The World, the Flesh, and Father Smith

Father Smith tries to come to terms with a world that is modernizing too rapidly.
The World the Flesh and Father Smith Father Smith tries to come to terms with a world that is modernizing too rapidly

  • Title: The World, the Flesh, and Father Smith
  • Author: Bruce Marshall
  • ISBN: null
  • Page: 255
  • Format: Hardcover
  • 1 thought on “The World, the Flesh, and Father Smith”

    1. The story of a preacher who tries to cope with modernity, The World, the Flesh and Father Smith doesn't pound religion into readers' heads, but instead offers up light comedy on the subject and paints a realistic picture of a man who sees what he stands for collapsing.

    2. Pope Francis recommended this author to me. Well not to me exactly. Let’s back up a little. In the Holy Father’s recent book, The Name of God is Mercy, the pope mentions an incident from the Bruce Marshall book, To Every Man a Penny. It’s a whimsical incident about a young man who can’t quite bring himself to feel contrition over past trysts with lovely young creatures. His compassionate confessor suggests maybe he can feel sorry that he can’t yet be sorry. This the penitent can do. As [...]

    3. Excellent book set in Scotland covering roughly the 1st half of the 20th Century from approximately 1908 through WW2. Follows the life of a Priest, Father Smith, and the Community both Catholic and Non-Catholic, in an unnamed Scottish City. Funny, philosophical, excellent distillation of Christian/Catholic philosophy without being to stringently dogmatic or philosophic. It's a distillation of theology into virtues everyone can understand and appreciate. Good story, brings to life the character a [...]

    4. I read this very insightful and humorous books as a seminarian on the advice of an old priest. Now that I am priest I appreciate this book even more! Far from being an intimidating read, this book opens up the reader to a much different way of life and love - the parish priest. I understand now why that older priest suggested that I should read it every year. If you want to understand what the priesthood is really about, read this little book.

    5. I read this title in English: The World, the Flesh and Father Smith. For some reason, the English book is not on .I'd like to give it 3.5 stars. Father Smith is a Catholic priest in Presbyterian Scotland, a priest who prays daily for Scotland’s conversion. I don’t think I’ve ever read a novel with such a strong emphasis on Catholic theology, and, at first, I found it off-putting. But I discovered that I appreciated many of this humble man’s thoughts. I think any conservative would apprec [...]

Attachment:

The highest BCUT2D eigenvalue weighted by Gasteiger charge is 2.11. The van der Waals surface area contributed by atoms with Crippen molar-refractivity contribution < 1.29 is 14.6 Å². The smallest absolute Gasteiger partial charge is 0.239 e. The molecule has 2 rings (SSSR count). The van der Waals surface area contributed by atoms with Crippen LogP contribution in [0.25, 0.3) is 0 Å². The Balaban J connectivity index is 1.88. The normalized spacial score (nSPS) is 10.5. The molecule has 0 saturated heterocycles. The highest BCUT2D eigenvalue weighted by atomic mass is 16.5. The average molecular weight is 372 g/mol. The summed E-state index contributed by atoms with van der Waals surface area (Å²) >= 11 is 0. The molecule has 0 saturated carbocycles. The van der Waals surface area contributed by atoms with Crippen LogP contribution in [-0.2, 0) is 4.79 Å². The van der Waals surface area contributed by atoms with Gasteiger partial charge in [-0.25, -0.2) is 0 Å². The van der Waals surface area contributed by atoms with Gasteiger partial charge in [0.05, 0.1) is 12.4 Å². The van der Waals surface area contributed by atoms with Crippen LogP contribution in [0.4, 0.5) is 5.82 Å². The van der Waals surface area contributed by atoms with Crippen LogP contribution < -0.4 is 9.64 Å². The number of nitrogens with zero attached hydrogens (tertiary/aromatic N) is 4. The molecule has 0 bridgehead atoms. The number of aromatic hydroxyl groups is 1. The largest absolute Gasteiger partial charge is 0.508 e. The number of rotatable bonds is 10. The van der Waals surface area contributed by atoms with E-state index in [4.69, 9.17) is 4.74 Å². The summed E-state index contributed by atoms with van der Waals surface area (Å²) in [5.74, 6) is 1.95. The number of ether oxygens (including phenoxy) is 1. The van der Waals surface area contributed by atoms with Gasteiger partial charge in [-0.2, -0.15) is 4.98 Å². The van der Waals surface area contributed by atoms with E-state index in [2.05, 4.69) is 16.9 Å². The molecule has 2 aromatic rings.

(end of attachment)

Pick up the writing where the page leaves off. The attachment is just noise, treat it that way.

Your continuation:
6. Kdo by to byl řekl, že knížka o katolickém knězi ve Skotsku konce 19. a začátku 20. století bude tak moc vtipná! Pár ukázek zde: laniusminor/single-pos

    7. A Book of the Month Club selection back in 1945, this hilarious book by Bruce Marshall tells the story of Father Smith, a catholic priest in a Scottish city, of his friends, the exiled French nuns, of the Bishop, of Monsignor O'Duffy, who wages simple, violent war against simple sins, of father Bonnyboat, the liturgical scholar and all the people who come into the gentle orbit of Father Smith. Three decades are covered.

    8. A great story of what the Catholic church in Scotland was like in the early 20th century. The story lines lead Father Smith and the others to compare views on life and on the Catholic faith. Since Scotland at that time was anti-Catholic, there is good discussion on the variances and on the ecumenism that comes naturally to people who are generally good of heart.

    9. Beautifully written story about a Catholic priest in a small industrial city in Scotland during World War I, the 1920s and the 1930s. Deals with anti-Catholic bigotry, the everyday travails of living as a Christian and the meaning of sin. Very well written; like taking a trip back in time to a simpler era. I had to keep looking up out of date phrases.

    10. A sweet little book of fiction about a priest's life, written in 1945, set around 1908- 1940. This is a favorite of mine since I was about 12. Funny & serious & delightful. I re-read it every few years.

    11. I first read this book when I was in high school, and I loved it. Reread it to see if I could still find anything in it, and I did. it's a gentle book,with musings about the world, the Catholic church, and it's meaning and purpose.

    12. This is a Catholic book, a story of everyday holiness over a long and faithful life, and a portrait of a particular time and place in the life of the Church and of Scotland.

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